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This paper is divided into two parts: The first details the evidence from the ground, painting the picture of life for children during the pandemic in different European countries with statistics and examples, and giving a set of recommendations on measures that national governments across Europe can take to help protect children from the worst impacts of the crisis relating to the economic impacts on families, loss of services, access to education and targeted measures for children in migration. The second part focuses on recommendations to the EU institutions on how EU policy and funding can support and complement these national-level actions in these challenging times.
Cracks in the System is a new report from Lumos that is the first of its kind to systematically explore the links between institutional care and child trafficking in Europe.
In this paper, after a historical introduction, the authors will refer, from a general point of view, to the current moment of immigration witnessed in Spain offering not only statistical data regarding this phenomenon but also legislation, and description of the policies carried out by the central and regional governments on issues like immigration, asylum and integration, with a particular focus on unaccompanied minors.
The aim of the present study was to provide understanding into the past and present experiences of individuals who had resided in a child-care institution during their childhood and/or adolescence and to contribute to the study of the long-term impact of institutional care on adult life.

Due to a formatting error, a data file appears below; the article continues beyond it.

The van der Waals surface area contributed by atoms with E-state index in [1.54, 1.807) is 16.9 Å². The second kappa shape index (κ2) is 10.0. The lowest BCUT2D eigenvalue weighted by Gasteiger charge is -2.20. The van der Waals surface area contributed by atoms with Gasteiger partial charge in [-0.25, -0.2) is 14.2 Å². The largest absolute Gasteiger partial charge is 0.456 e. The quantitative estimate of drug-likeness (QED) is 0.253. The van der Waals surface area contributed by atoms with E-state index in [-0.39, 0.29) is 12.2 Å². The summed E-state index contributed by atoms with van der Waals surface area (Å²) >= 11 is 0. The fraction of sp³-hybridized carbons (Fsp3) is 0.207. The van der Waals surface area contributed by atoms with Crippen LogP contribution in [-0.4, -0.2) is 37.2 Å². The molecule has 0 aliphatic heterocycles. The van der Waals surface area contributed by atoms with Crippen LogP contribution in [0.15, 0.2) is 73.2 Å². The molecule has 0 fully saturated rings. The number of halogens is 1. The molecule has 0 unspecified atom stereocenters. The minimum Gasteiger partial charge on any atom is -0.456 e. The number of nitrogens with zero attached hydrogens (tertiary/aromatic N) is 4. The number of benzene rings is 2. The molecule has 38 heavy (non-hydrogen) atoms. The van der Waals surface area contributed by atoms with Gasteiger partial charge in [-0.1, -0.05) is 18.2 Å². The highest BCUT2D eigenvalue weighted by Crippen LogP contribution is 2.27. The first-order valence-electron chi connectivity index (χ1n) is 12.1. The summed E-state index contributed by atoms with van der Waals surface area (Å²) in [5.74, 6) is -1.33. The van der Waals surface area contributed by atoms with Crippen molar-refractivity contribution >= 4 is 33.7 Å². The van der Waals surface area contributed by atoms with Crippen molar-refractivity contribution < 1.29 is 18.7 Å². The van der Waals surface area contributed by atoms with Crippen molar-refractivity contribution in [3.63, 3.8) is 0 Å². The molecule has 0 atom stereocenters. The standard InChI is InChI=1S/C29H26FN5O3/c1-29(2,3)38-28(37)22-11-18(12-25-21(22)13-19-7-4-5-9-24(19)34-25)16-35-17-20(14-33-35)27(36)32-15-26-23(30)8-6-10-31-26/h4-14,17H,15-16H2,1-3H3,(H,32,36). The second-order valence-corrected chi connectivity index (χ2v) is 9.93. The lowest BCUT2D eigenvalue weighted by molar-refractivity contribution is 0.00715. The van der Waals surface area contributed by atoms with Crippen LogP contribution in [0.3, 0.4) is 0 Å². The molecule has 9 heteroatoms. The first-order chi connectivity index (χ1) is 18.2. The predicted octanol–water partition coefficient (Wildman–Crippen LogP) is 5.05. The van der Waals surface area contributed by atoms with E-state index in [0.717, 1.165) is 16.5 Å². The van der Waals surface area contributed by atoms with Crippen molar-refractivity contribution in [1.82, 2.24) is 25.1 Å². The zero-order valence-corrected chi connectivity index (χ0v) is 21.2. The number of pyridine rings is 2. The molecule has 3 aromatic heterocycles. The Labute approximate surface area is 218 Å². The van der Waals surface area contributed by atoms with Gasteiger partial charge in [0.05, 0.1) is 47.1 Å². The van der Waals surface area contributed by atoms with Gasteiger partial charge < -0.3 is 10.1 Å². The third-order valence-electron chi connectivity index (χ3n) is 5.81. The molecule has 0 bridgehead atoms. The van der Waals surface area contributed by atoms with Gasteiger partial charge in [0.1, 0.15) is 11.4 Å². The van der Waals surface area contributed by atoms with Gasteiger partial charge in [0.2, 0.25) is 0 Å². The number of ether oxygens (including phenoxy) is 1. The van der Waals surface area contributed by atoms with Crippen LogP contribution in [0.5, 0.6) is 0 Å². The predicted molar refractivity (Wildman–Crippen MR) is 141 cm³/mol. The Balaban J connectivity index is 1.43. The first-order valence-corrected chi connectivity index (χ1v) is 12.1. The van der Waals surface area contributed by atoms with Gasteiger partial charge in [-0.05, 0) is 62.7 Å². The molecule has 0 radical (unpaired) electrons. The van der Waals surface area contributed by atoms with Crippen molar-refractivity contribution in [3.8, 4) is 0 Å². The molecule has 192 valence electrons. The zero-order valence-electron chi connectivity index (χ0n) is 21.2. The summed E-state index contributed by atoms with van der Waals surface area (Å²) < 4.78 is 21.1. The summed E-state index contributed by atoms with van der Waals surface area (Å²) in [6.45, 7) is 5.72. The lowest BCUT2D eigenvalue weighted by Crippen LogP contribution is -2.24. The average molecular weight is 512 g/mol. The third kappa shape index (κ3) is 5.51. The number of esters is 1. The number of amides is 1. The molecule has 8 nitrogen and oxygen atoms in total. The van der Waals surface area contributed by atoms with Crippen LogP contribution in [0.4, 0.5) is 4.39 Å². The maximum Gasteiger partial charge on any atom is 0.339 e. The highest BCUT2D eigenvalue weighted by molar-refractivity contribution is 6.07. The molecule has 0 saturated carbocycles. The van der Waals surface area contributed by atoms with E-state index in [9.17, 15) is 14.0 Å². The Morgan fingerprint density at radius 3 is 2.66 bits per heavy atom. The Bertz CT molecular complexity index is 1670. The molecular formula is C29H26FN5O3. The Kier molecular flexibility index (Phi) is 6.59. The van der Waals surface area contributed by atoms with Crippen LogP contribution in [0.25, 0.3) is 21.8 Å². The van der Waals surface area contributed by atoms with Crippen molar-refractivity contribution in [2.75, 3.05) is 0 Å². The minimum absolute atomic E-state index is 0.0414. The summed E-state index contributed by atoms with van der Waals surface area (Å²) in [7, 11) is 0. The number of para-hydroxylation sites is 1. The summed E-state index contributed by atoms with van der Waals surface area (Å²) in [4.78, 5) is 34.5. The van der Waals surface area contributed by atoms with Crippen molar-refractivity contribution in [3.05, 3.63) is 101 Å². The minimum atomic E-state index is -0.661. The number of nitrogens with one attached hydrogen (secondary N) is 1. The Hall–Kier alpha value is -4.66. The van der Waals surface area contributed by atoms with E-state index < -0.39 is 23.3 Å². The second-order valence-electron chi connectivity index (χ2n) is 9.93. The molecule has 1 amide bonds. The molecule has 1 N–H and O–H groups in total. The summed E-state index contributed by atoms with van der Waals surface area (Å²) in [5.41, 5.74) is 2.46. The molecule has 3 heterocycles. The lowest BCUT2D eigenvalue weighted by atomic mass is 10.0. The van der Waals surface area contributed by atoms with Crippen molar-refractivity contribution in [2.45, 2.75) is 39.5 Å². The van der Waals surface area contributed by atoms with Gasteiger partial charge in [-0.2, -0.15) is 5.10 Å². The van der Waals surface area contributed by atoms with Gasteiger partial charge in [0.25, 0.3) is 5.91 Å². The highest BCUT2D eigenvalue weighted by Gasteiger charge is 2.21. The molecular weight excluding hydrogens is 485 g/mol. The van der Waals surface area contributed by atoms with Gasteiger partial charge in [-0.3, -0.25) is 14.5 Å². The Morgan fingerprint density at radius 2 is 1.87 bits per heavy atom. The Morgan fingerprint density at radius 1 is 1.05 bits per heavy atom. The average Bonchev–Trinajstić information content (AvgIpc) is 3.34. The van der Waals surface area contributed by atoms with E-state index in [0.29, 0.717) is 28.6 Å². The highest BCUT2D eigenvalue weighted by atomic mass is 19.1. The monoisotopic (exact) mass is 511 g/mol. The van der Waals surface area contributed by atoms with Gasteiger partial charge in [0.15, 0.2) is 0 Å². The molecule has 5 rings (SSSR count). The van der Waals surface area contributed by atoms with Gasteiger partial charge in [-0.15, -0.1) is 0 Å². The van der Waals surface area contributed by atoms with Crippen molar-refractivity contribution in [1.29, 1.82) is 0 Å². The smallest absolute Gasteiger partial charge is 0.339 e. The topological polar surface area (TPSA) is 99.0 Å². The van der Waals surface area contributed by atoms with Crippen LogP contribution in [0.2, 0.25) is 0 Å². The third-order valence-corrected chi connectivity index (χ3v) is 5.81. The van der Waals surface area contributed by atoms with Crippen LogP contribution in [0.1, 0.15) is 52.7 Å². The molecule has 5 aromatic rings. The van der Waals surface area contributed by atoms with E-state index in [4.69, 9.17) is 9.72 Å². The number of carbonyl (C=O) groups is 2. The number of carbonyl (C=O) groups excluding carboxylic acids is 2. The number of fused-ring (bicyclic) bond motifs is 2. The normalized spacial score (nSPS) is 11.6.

FICE Israel decided to initiate a short survey to document and share information about the way different countries handled their policies and practices in residential care facilities during that period. This report presents findings and some conclusions from this primary survey.
This report from Save the Children presents a qualitative study with the participation of girls and young women who are in transit or have migrated to Greece, Serbia and Bosnia and Herzegovina.
This child-led research initiative was conducted under the umbrella of World Vision’s DEAR project (Development Education and Awareness Raising) and the Sustainable Development Agenda 2030. The study explores explore SDG 16.2, the goal that focuses on the issue of ‘abuse, exploitation, trafficking, and all forms of violence against and torture of children’.
This study aims at comparing subjective well-being (SWB) of children in residential care and in foster families in two European territories or jurisdictions: Portugal and Catalonia (Spain).
In this video, care professionals and care leavers describe their experiences of participating in the Prepare for Leaving Care Training, co-developed and co-delivered by young people with care experience.
This article argues that Greece's use of closed-type institutions for child protection is violation of children’s rights and a practice of secondary victimization, stigmatization and exclusion of children living in these institutions.